Identifying the Risks for Kidney Disease and Testing
With kidney diseases, the first symptoms you may have may be ones that you don’t feel but may show up in tests ordered by your physician.
Know Your Numbers
When you see your nephrologist to be screened for kidney disease, your nephrologist will perform an examination and order lab tests to measure your physical health.
GFR test: Glomerular Filtration Rate (GFR) measures your level of kidney function. Knowing your GFR helps your nephrologist determine what stage of kidney disease you have and develop a treatment plan. There are 5 stages of GFR.
- Stage 1 with normal or high GFR (GFR > 90 ml/min)
- Stage 2 Mild CKD (GFR = 60-89 ml/min)
- Stage 3 Moderate CKD (GFR = 30-59 ml/min)
- Stage 4 Severe CKD (GFR = 15-29 ml/min)
- Stage 5 End Stage CKD (GFR <15 ml/min)
Hypertension (high blood pressure): Hypertension may lead to a higher risk of developing kidney disease. It is important to monitor and control your blood pressure to prevent kidney disease. Monitoring your blood pressure helps your nephrologist know how well your cardiovascular system is working.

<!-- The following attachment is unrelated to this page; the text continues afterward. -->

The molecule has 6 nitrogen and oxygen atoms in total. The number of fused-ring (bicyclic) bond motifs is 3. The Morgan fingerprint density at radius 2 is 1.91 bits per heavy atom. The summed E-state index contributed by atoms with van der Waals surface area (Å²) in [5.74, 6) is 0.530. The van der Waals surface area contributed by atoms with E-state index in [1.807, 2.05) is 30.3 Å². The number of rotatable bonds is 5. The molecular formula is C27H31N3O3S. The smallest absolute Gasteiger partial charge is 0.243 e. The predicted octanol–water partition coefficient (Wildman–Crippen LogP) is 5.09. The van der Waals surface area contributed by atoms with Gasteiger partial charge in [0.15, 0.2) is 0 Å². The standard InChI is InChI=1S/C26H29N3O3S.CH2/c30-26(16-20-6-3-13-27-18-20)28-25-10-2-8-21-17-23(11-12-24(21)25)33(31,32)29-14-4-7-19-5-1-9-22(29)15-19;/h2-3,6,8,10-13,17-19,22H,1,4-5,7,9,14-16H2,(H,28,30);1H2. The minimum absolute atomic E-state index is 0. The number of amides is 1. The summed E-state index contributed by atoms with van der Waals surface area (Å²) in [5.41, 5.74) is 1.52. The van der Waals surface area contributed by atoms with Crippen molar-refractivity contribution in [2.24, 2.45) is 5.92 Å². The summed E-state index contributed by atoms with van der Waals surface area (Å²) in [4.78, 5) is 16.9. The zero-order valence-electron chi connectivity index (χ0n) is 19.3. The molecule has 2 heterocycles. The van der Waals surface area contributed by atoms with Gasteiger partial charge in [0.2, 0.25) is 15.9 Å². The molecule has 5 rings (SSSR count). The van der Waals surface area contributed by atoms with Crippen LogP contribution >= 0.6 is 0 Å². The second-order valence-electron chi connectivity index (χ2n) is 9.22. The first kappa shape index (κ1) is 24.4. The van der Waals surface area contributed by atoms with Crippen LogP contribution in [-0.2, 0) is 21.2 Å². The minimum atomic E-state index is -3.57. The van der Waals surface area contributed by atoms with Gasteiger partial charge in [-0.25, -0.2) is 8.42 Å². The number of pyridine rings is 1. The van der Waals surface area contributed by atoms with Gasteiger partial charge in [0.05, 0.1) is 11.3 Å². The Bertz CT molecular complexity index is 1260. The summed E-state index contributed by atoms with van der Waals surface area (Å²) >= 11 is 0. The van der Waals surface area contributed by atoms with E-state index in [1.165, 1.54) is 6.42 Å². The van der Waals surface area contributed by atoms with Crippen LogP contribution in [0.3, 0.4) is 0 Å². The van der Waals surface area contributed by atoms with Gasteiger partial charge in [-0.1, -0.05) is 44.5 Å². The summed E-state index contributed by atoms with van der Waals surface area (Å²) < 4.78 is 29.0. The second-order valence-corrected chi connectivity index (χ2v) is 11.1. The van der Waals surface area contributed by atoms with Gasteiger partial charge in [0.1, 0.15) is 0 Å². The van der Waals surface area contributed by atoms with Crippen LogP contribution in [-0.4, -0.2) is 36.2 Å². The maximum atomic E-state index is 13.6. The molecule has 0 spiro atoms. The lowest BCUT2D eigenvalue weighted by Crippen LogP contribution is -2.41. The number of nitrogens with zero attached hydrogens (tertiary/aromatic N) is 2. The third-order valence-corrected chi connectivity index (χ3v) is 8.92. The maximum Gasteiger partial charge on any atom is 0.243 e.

Diabetes: Diabetes may lead to a higher risk of developing kidney disease. It is important to monitor and control your blood sugar. A registered dietitian is available to assist with a nutrition plan.
Monitor your weight: Being overweight can increase your risk of developing kidney disease. Your physician can help develop a plan of care to help with your nutrition. This may include a referral to a registered dietitian who specializes in nutrition and kidney disease.
Healthy kidneys clean your blood by removing excess fluid, minerals and waste. Your kidneys make hormones that keep your bones strong and blood healthy. When your kidneys fail, you may have harmful wastes build up, a rise in blood pressure, retention of excess fluid, and the inability to make enough red blood cells. When this happens, treatment to replace the work of kidneys is needed. This is when dialysis must begin.